Most street scenes are moving all the time, whether that be people darting around or cars/bikes zooming past. 

We recommend you still shoot in the single AF point and control this aspect, however, set your focus mode to track moving subjects and use back button focusing for further control. 

• How to photograph wildlife

11.  Know your rights 

You only have the right to take images in a public place in the UK: and the law changes from country to country, so do your research ahead of shooting (Image credit: Future)

When taking images on the street, it’s important to understand what your rights are. 

In the UK if you are in a public space you are free to take images of whatever and whoever you please (although, as outlined in tip 5, not in a confrontational way). 

If you are on private land you are not entitled to these rights (and often it is not clear that you are on private land). Just because these are the street laws in the UK don’t assume they are the same everywhere. If you are traveling, do your research first as you don’t want to find yourself in an uncomfortable situation with the local law.   

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12. Wide or close up? 

If you want to be close to the action, choose an 85mm lens rather then a 50mm or 35mm one (Image credit: Future)

A nifty 50mm in street photography is a great choice, however, if you want to be closer to the action then a 85mm might work better for you, or a wide angle 35mm for those wanting to take a step back. 

Again it comes down to you finding your shooting style and approach you want to take to the scene. 

The best 50mm lenses to buy

13. Mirrorless system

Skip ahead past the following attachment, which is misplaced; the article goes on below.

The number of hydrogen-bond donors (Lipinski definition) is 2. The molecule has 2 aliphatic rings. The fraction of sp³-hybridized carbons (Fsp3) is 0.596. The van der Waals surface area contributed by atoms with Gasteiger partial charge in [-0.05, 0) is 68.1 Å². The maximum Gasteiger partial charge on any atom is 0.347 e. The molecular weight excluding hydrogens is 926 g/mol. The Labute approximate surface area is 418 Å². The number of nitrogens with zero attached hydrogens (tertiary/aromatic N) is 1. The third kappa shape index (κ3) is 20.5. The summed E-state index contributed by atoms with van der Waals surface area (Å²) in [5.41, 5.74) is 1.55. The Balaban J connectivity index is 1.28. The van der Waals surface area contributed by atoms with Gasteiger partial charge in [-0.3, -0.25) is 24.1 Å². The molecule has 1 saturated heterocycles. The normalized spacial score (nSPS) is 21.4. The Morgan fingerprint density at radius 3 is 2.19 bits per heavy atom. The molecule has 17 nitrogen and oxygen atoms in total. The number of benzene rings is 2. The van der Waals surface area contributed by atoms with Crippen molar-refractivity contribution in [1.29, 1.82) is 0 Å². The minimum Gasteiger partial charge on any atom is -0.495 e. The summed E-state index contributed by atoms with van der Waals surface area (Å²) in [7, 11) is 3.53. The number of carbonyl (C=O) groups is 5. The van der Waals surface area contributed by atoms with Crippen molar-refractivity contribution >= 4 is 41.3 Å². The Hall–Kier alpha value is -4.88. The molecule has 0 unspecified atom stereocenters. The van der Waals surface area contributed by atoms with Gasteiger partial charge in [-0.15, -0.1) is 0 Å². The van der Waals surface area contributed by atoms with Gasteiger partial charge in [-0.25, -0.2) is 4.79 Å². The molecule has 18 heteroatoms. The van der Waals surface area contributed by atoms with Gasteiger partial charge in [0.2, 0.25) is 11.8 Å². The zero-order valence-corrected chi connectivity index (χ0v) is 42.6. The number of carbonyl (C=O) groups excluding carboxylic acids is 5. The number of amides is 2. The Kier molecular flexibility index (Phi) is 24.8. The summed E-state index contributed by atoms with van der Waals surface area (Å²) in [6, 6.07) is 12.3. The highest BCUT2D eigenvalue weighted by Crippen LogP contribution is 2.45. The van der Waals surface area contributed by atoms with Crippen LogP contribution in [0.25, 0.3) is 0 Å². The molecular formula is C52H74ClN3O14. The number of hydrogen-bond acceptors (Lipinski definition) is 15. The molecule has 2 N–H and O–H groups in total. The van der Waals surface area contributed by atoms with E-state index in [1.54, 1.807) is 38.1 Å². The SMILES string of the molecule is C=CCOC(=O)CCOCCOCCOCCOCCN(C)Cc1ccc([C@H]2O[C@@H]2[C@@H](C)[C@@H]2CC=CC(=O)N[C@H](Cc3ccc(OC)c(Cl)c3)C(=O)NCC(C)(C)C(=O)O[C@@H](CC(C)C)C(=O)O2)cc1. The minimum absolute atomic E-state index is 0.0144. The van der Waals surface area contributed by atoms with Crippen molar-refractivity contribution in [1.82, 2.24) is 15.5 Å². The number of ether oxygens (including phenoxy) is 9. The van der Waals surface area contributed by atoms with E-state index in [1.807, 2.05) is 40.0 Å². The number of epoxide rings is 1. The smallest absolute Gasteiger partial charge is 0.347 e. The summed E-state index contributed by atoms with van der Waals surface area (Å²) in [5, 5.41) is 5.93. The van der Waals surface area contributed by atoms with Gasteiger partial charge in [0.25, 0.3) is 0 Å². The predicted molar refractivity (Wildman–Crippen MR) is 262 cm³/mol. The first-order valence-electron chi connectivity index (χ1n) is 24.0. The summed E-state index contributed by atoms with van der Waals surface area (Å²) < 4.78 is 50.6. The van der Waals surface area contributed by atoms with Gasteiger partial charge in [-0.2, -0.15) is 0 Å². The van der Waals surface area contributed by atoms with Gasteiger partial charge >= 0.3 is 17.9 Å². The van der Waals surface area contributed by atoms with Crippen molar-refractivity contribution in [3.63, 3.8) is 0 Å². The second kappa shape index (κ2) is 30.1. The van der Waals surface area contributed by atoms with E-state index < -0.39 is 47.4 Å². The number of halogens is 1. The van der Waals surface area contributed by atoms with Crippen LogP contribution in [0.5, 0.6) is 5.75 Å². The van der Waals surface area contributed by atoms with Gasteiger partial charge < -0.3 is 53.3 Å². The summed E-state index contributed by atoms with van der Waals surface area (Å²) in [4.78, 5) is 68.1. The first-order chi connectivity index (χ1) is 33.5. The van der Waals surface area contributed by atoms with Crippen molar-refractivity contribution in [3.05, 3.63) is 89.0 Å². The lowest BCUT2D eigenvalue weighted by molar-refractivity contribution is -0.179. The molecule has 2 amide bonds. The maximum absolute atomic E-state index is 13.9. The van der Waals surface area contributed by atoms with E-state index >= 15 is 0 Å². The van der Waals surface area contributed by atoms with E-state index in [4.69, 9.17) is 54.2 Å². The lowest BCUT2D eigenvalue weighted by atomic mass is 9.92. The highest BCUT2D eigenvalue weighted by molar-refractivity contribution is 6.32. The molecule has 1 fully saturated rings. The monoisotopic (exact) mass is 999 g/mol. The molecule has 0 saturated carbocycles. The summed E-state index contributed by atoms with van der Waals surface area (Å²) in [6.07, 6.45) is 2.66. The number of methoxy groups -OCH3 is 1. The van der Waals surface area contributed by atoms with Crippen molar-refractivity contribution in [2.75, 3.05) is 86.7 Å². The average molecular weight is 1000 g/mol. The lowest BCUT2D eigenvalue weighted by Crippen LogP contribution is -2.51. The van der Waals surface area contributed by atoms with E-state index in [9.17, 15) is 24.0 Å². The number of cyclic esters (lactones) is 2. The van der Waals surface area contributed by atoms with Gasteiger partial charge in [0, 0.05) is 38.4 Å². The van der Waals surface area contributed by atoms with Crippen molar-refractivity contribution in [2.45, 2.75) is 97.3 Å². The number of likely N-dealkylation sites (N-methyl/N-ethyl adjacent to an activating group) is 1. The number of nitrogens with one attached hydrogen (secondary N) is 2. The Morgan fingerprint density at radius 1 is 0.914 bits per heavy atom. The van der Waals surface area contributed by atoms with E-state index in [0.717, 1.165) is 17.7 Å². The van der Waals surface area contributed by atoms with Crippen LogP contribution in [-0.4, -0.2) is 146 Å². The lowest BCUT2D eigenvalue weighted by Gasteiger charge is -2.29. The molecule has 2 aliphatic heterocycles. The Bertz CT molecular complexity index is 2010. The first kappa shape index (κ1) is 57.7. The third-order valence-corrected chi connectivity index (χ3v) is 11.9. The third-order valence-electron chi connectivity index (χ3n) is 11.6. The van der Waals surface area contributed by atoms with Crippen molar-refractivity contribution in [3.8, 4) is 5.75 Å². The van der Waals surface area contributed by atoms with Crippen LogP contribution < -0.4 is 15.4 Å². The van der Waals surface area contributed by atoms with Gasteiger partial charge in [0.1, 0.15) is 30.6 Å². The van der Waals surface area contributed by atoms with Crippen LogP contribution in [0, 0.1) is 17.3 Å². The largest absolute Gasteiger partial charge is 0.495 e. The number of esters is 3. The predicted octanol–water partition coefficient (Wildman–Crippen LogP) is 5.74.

Many street photographers prefer a mirrorless camera system for street shooting due to their lightweight bodies and agile abilities. 

They also have the advantage of being smaller and less professional looking (although many CSCs are extremely high quality) out on location, which helps you blend into a crowd. 

Of course, a camera is just a tool and whatever you have to hand you can work with (CSC, DSLR or even a mobile phone – which have excellent shooting capabilities now), so don’t feel restricted. 

The 10 best mirrorless cameras

14. Set yourself a challenge/theme/topic 

If you're not sure how to start, a great way is to pick a topic: such as transport, this will help you to really focus (Image credit: Future)

The next time you go out on a street photo shoot, pick a theme or set yourself a task or challenge so you come back with a focused (excuse the pun!) set of images. 

It could be that you pick transport as a theme, reflections, or shadows, to name a few ideas. It will help you become more creative in your approach, and may even lead onto a bigger project over a longer period of time. 

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Read more:

The best books on street photography
Best lens for street photography
The best books on portrait photography
The best books on fashion photography

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Claire Gillo

Claire is a professional photographer and writer, and lives by the the sea with her two young children, husband and cat in the southwest of the UK.

After graduating from The Bournemouth Arts Institute with a first-class degree in photography, Claire worked for a number of years in the publishing industry, including as Technique Editor for Digital Camera magazine.

She loves anything and everything to do with photography, from creating magazine articles to photographing ballerinas on the beach and newborn babies (but not at the same time). She mainly shoots with digital DSLRs, but does dust off her beloved Hasselblad medium-format film camera once in a while…